Vinoba Bhave

He was born Vinayak Narahari Bhave, the first born of Narahari Shumbhurao Bhave and Rukmini bai in 1895 in the Kolaba area of Bombay to become famous later as  Acharya Vinoba Bhave, a close disciple of Mahatma Gandhi. A great writer, linguist and propagator of peace, Vinoba Bhave led a life of absolute celibacy as his brothers too did.

While in college, he burned his certificates left formal studies. He thought he would either go to Himalayas for practicing penance or join political struggle for the freedom of his country. Unable to take a decision, he wandered from place to place. At Benares he learned Sanskrit, and acquired deep knowledge in the Hindu Scriptures. A student of languages all through his life, he earned working knowledge in French, Arabic, Persian, Urdu and most of the Indian languages. He translated many of the Hindu scriptures including Bhagavad Gita into Marathi and other languages.

Attracted by Gandhiji's principles and ideology, he thought Gandhiji was his political and spiritual guru and he spent four years from 1917 with him in his ashrams. In 1924 he came to Vaikam in Kerala and took part in the satyagraha movement there for temple entry to all.  He accompanied Gandhiji in the Dandi Salt March of 1930 and was arrested and jailed. His active participation in the Quit India Movement (1942) threw him in jail for three years. In 1946 he accepted the job of a toilet scavenger.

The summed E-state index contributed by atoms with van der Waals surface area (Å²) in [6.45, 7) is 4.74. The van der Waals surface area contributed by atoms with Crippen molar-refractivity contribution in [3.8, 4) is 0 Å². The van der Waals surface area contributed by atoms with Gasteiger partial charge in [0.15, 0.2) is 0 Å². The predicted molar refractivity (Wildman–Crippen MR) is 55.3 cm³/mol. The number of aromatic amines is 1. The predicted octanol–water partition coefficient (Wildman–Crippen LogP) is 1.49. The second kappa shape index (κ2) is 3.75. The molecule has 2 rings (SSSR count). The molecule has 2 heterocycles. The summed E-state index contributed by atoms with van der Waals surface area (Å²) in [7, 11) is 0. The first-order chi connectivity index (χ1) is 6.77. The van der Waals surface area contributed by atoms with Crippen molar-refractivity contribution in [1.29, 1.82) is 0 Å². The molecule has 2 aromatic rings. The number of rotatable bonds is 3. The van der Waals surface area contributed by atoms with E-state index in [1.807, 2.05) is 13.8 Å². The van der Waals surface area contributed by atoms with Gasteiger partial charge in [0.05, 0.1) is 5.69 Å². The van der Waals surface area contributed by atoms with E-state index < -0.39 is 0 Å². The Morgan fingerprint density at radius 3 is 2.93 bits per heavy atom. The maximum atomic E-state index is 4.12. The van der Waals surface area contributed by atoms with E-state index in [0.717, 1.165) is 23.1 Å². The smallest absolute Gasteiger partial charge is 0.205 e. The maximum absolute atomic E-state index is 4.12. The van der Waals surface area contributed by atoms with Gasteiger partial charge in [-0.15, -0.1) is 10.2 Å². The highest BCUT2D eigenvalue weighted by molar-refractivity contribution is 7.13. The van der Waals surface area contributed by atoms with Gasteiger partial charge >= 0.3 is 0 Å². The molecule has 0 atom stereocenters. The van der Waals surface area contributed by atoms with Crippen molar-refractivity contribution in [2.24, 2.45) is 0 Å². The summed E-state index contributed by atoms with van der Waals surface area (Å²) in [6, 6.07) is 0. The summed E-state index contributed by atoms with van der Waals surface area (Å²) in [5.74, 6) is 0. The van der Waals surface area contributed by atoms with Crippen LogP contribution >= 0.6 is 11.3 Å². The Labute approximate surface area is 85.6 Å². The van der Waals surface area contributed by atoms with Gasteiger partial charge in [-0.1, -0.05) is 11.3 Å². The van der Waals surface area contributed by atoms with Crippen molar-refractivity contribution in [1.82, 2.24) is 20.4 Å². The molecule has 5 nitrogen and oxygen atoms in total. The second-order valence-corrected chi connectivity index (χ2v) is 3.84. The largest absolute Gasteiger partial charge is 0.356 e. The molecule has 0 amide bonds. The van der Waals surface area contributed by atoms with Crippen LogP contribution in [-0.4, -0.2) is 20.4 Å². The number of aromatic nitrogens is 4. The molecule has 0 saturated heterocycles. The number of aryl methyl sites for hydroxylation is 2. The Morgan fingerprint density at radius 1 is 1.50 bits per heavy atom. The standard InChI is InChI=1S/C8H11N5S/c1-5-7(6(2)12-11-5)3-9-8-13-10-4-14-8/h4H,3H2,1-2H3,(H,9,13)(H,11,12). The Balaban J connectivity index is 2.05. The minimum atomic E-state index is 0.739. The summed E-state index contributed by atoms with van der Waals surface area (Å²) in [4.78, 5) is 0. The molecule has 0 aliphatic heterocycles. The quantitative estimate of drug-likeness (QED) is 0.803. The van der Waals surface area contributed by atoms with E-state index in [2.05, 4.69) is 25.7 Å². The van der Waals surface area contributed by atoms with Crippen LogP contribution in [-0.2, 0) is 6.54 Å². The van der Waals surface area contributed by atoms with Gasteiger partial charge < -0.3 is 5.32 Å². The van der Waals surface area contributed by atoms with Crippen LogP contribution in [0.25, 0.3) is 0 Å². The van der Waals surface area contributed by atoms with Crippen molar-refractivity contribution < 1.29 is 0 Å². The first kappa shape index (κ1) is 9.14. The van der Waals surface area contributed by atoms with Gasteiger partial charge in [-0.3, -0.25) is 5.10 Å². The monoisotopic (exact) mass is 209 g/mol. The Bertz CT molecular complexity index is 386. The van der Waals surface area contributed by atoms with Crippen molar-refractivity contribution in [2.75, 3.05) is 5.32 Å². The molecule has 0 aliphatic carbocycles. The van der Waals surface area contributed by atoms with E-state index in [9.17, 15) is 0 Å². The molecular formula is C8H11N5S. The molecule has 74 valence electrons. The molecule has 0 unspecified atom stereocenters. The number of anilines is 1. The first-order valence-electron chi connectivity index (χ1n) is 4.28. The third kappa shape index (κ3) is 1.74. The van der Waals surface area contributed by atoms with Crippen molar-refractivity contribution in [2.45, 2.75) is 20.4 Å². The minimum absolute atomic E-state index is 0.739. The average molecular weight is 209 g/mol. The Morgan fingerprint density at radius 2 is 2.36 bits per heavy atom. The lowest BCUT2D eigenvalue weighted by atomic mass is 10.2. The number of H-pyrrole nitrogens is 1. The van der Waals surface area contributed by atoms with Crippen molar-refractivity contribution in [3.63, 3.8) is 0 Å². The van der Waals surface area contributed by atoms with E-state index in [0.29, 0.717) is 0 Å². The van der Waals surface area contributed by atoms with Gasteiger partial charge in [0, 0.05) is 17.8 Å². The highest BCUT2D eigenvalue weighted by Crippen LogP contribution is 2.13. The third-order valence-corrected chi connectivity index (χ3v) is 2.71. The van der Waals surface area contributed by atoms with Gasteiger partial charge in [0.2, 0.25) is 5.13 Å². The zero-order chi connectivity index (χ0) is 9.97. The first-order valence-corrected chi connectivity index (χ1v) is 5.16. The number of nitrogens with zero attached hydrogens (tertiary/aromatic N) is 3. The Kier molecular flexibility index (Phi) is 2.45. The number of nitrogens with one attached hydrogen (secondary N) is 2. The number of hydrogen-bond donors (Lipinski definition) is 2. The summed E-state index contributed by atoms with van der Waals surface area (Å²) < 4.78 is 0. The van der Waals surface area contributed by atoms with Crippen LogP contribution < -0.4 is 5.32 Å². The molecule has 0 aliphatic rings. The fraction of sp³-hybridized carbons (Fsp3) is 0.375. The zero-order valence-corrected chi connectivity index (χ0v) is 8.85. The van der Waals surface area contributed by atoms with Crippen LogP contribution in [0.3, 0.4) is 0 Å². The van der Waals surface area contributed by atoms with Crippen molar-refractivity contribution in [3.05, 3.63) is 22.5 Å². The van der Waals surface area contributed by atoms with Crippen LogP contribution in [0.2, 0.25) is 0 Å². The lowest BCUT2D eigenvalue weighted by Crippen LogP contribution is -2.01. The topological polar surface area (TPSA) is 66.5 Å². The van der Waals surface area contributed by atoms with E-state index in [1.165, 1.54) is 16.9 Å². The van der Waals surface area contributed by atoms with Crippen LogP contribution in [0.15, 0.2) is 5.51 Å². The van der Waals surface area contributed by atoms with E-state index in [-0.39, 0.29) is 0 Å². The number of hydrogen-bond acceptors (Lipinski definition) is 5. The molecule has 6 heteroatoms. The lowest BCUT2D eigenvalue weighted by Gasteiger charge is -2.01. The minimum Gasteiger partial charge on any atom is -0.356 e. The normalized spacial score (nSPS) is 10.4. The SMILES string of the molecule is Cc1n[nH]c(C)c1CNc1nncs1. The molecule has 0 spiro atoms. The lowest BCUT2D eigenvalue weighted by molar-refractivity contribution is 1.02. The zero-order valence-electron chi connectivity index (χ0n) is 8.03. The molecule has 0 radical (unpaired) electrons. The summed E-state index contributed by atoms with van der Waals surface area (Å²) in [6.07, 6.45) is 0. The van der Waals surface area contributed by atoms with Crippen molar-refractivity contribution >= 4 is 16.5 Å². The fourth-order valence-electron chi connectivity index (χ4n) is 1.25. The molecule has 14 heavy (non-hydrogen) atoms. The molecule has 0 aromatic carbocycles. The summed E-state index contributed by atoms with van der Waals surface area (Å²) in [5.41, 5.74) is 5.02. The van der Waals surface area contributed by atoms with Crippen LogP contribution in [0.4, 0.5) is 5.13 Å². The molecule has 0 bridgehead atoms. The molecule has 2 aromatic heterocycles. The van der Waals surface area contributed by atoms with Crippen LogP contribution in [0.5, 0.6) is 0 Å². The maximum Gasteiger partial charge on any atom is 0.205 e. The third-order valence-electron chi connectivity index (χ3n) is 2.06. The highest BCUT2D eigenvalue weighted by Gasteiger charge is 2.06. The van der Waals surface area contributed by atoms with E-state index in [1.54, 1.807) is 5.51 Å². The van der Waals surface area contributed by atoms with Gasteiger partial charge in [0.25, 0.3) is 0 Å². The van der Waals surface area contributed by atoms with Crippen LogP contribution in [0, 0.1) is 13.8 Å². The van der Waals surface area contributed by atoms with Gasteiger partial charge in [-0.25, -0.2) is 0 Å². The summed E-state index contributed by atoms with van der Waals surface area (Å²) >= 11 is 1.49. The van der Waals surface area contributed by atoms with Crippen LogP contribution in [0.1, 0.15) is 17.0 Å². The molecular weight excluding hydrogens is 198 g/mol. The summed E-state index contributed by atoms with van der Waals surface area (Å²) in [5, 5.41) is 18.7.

Gandhiji's death was a shock for Vinobaji. In 1948 he set up the Sarvodaya Samaj, an all-India organization for those who believed in the fundamentals of Gandhian principles. In 1951 he founded the Bhoodan Movement, to collect land for redistribution among the landless rural poor of India. He was able to motivate the rich landlords and to collect thousands of acres of land. The next year he launched the Bhoodan Yagna or the great redistribution movement.  It was a great step towards solving one of the long-standing problems of India, the landlessness of the poor.  Jayaprakash Narain, the famous socialist became a disciple of Vinobaji, as did thousands of others. When Indira Gandhi, the prime minister, declared the internal emergency in 1975, Vinobaji supported it thinking that it would bring about the much-wanted discipline among people, Jayaprakash walked out on him.

Apart from the translations of the Hindu scriptures, Vinobaji wrote Swarajya Shastra which brings out his political ideology. The essence of Quran, Distribution of land, Thoughts on Education etc., are some of his other contributions.

Vinobaji died on November 15, 1982. He was awarded the Bharat Ratna, the country's highest civilian honour the same year.